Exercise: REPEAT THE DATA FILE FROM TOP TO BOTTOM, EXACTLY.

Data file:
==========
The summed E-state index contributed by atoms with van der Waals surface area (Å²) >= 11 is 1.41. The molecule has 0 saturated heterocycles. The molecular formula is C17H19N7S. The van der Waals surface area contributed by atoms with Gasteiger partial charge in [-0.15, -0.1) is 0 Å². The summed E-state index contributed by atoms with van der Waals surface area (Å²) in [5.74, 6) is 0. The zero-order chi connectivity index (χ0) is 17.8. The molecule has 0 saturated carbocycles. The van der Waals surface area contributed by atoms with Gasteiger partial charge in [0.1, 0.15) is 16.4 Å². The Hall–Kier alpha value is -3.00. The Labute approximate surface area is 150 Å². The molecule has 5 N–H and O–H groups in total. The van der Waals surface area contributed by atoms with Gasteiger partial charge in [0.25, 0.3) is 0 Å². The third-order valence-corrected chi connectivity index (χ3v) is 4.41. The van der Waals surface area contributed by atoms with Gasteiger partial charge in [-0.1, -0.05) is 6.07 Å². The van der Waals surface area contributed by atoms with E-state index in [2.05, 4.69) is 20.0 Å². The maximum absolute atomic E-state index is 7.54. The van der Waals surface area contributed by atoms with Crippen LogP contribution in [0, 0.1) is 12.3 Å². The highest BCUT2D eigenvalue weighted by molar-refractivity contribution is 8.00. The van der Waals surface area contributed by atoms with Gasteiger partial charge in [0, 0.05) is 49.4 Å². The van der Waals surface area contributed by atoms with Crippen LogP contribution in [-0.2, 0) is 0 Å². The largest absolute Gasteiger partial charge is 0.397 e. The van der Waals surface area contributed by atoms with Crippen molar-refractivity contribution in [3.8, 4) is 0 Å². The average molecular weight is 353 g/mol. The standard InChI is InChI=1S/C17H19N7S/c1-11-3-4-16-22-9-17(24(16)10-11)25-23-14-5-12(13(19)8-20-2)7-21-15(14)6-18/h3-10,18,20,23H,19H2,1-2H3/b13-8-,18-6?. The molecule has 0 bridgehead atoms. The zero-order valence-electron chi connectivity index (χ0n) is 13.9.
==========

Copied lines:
The summed E-state index contributed by atoms with van der Waals surface area (Å²) >= 11 is 1.41. The molecule has 0 saturated heterocycles. The molecular formula is C17H19N7S. The van der Waals surface area contributed by atoms with Gasteiger partial charge in [-0.15, -0.1) is 0 Å². The summed E-state index contributed by atoms with van der Waals surface area (Å²) in [5.74, 6) is 0. The zero-order chi connectivity index (χ0) is 17.8. The molecule has 0 saturated carbocycles. The van der Waals surface area contributed by atoms with Gasteiger partial charge in [0.1, 0.15) is 16.4 Å². The Hall–Kier alpha value is -3.00. The Labute approximate surface area is 150 Å². The molecule has 5 N–H and O–H groups in total. The van der Waals surface area contributed by atoms with Gasteiger partial charge in [0.25, 0.3) is 0 Å². The third-order valence-corrected chi connectivity index (χ3v) is 4.41. The van der Waals surface area contributed by atoms with Gasteiger partial charge in [-0.1, -0.05) is 6.07 Å². The van der Waals surface area contributed by atoms with E-state index in [2.05, 4.69) is 20.0 Å². The maximum absolute atomic E-state index is 7.54. The van der Waals surface area contributed by atoms with Crippen LogP contribution in [0, 0.1) is 12.3 Å². The highest BCUT2D eigenvalue weighted by molar-refractivity contribution is 8.00. The van der Waals surface area contributed by atoms with Gasteiger partial charge in [0, 0.05) is 49.4 Å². The van der Waals surface area contributed by atoms with Crippen LogP contribution in [-0.2, 0) is 0 Å². The largest absolute Gasteiger partial charge is 0.397 e. The van der Waals surface area contributed by atoms with Crippen molar-refractivity contribution in [3.8, 4) is 0 Å². The average molecular weight is 353 g/mol. The standard InChI is InChI=1S/C17H19N7S/c1-11-3-4-16-22-9-17(24(16)10-11)25-23-14-5-12(13(19)8-20-2)7-21-15(14)6-18/h3-10,18,20,23H,19H2,1-2H3/b13-8-,18-6?. The molecule has 0 bridgehead atoms. The zero-order valence-electron chi connectivity index (χ0n) is 13.9.